With these daring moral lessons in hand, the film eventually gets to the payoff: The many special-effects sequences of tornadoes consuming buildings, trees, a burning car lot, an airport, and eventually people. As clumsy as Quale is with the sequences of people shouting exposition back and forth, or delivering teary Blair Witch-style goodbyes into a camera that would have died long before its operators, he handles the CGI action with breathless intensity. Audiences tired of seeing digital cities laid to digital waste may not be inherently impressed, but here, at least, the handheld-camera approach pays off, in scene after scene of people gawking up into a whirling vortex of uncontrollable approaching death. The power and unpredictability of tornadoes gets plenty of play. (Even though, in one of the film’s many patently ridiculous moments, Allison claims it’s necessary to study why storm-of-the-century events are happening annually, before a Tornado Alley develops in Chicago or Los Angeles—as if it’s just a matter of locating the magical tornado “off” button, to save the cities in its path.) While Quale cheats considerably by repeatedly cutting to helicopter news footage for wide-scale establishing shots, he more often dwarfs the cast by giving them a worm’s-eye view of catastrophe. Into The Storm is too over-the-top to tap into current fears about natural disasters: As Allison says, the storm stalking them is like nothing she’s ever seen, meaning it’s like nothing that happens in the real world. And of course the movie builds, like Twister, to the biggest tornado of all time. The scenarios presented feel about as plausible as the one in Sharknado, albeit with more convincing visuals.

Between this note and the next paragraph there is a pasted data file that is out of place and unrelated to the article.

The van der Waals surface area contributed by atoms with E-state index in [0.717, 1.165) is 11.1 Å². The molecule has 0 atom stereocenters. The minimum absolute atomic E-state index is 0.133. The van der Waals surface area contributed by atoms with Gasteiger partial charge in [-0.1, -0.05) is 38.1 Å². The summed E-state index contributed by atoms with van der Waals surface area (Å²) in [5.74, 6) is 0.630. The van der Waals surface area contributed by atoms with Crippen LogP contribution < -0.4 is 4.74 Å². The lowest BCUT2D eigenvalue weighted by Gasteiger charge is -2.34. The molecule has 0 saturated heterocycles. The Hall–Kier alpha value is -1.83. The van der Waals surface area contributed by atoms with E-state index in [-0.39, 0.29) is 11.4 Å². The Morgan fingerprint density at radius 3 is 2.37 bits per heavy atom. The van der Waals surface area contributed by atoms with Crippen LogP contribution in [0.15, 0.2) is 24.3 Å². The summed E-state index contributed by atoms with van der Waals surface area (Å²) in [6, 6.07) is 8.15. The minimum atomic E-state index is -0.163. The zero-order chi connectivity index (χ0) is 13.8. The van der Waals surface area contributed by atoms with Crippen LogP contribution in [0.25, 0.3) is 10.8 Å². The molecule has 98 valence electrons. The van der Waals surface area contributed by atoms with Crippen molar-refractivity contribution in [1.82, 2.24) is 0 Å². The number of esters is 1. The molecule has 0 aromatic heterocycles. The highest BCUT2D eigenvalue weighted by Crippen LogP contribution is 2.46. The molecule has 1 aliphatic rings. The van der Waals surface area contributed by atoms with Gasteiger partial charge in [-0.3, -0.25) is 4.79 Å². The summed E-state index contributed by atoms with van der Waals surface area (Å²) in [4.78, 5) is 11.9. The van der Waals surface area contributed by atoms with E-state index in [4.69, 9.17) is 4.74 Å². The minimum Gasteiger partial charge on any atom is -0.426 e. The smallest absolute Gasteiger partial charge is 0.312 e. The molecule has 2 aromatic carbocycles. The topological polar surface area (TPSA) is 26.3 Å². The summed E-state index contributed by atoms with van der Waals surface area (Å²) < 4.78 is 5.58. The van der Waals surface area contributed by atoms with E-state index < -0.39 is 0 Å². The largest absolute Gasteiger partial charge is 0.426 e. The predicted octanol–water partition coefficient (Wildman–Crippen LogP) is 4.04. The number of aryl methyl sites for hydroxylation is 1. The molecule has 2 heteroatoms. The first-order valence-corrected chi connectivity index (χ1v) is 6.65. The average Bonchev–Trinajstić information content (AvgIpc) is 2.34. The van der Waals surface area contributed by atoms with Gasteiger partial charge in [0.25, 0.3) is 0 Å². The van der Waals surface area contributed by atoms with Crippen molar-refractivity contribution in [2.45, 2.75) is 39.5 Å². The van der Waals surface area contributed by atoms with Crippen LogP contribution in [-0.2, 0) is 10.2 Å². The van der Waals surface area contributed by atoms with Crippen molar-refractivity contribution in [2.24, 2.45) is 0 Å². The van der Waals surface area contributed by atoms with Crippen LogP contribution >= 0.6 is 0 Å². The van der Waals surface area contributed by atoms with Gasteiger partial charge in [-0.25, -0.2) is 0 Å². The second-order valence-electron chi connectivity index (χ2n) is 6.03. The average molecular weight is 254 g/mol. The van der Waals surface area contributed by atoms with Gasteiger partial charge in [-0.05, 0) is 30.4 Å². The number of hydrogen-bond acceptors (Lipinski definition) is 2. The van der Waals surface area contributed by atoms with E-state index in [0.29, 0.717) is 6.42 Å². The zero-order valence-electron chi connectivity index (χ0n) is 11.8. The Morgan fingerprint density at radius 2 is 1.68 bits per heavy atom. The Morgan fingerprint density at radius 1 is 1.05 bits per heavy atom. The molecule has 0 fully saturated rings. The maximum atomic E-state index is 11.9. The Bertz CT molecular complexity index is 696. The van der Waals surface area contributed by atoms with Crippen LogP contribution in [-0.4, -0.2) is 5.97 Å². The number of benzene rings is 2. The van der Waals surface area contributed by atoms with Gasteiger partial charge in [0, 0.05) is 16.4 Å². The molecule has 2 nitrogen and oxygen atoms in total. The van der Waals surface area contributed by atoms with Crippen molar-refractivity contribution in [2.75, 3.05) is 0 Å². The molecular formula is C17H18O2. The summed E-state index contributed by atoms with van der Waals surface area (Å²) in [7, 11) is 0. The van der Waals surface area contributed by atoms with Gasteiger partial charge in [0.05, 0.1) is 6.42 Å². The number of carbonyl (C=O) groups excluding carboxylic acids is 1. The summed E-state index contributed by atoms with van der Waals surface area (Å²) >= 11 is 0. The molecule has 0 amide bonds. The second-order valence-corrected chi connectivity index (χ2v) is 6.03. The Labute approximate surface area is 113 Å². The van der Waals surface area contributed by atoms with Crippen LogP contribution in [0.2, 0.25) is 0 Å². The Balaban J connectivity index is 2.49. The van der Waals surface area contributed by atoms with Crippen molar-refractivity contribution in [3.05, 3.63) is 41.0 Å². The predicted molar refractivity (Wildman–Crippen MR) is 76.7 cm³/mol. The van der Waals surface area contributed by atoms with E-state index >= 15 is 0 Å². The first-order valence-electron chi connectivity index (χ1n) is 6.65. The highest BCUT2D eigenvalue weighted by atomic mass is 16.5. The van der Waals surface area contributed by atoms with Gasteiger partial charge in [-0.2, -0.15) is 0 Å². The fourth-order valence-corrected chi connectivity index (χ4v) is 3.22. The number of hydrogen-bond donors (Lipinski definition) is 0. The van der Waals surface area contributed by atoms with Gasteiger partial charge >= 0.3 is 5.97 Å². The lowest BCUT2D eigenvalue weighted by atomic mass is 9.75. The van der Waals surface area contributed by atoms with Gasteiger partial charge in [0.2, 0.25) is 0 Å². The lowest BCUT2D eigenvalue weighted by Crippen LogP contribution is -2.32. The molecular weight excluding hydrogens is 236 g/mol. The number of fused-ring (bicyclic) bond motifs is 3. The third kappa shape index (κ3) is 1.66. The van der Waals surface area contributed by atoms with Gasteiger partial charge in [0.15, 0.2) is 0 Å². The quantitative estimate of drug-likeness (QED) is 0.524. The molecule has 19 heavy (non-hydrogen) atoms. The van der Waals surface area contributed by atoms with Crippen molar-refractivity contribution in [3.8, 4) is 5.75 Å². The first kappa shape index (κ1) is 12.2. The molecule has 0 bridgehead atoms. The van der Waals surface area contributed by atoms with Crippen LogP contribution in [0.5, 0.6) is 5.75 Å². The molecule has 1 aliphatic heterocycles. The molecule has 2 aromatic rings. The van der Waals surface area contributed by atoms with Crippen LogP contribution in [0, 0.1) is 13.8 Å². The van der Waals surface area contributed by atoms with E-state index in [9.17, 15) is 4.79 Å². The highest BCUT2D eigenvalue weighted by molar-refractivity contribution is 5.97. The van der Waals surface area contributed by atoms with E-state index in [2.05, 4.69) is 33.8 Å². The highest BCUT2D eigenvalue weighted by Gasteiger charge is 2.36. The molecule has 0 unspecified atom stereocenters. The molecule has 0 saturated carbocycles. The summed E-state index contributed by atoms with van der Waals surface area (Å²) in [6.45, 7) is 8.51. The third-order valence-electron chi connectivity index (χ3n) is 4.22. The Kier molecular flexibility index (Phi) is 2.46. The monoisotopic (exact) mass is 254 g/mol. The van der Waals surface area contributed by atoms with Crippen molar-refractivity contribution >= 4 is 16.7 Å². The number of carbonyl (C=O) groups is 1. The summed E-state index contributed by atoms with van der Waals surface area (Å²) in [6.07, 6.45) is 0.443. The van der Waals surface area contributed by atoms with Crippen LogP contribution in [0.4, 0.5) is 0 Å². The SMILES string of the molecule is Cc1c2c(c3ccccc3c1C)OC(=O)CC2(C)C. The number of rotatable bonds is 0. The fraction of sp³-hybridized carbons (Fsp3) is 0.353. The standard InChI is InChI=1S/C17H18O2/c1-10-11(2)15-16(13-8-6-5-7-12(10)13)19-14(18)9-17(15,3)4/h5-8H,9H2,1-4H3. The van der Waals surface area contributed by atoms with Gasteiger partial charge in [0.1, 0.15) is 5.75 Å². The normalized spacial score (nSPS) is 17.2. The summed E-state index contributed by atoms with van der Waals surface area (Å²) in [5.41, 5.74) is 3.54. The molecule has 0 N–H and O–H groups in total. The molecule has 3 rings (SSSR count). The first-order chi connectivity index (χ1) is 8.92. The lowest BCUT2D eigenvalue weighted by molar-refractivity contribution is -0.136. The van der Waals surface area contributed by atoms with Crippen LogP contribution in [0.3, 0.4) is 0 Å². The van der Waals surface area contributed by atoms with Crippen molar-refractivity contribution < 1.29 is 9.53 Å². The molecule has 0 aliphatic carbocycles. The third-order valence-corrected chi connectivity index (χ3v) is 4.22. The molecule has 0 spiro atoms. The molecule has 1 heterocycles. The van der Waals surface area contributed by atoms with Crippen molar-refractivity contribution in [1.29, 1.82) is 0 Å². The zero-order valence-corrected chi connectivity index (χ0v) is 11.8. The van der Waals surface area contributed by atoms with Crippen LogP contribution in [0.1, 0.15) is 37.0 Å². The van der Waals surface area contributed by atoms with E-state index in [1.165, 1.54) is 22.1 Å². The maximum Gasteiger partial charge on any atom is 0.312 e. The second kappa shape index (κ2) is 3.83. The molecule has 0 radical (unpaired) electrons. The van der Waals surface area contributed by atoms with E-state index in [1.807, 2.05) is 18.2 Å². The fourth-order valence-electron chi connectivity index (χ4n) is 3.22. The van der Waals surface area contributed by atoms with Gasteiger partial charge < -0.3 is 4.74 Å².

But by holding so strongly to the faux-doc format, the filmmakers raise endless distracting questions: Who’s getting this shot or that shot, in the middle of a staggeringly perilous and unmanageable situation? How did the final film come to include footage from cameras seen to be smashed or submerged onscreen? And finally, what exactly is the movie we’re seeing, which was clearly edited and assembled after the fact? At times, it seems to be the documentary Pete was trying to make, but when it ends with a disingenuously, grotesquely manipulative cornball coda, where survivors pick through the rubble and give stirring testimonials directly to the screen, it seems more likely that it’s Donnie and Trey’s time-capsule video. Then again, why would a film made to give hope to the future include the onscreen deaths of so many faceless, nameless community members? The middle of a thrilling action scene is really not a time to be thinking, “Wait, who’s holding this camera?” Until found-footage filmmakers of all types learn to use the gimmick only when it works for the project, annoying questions like these will tend to lurch forward at the most awkward times, when viewers should only be asking, “Who will survive, and what will be left of them?”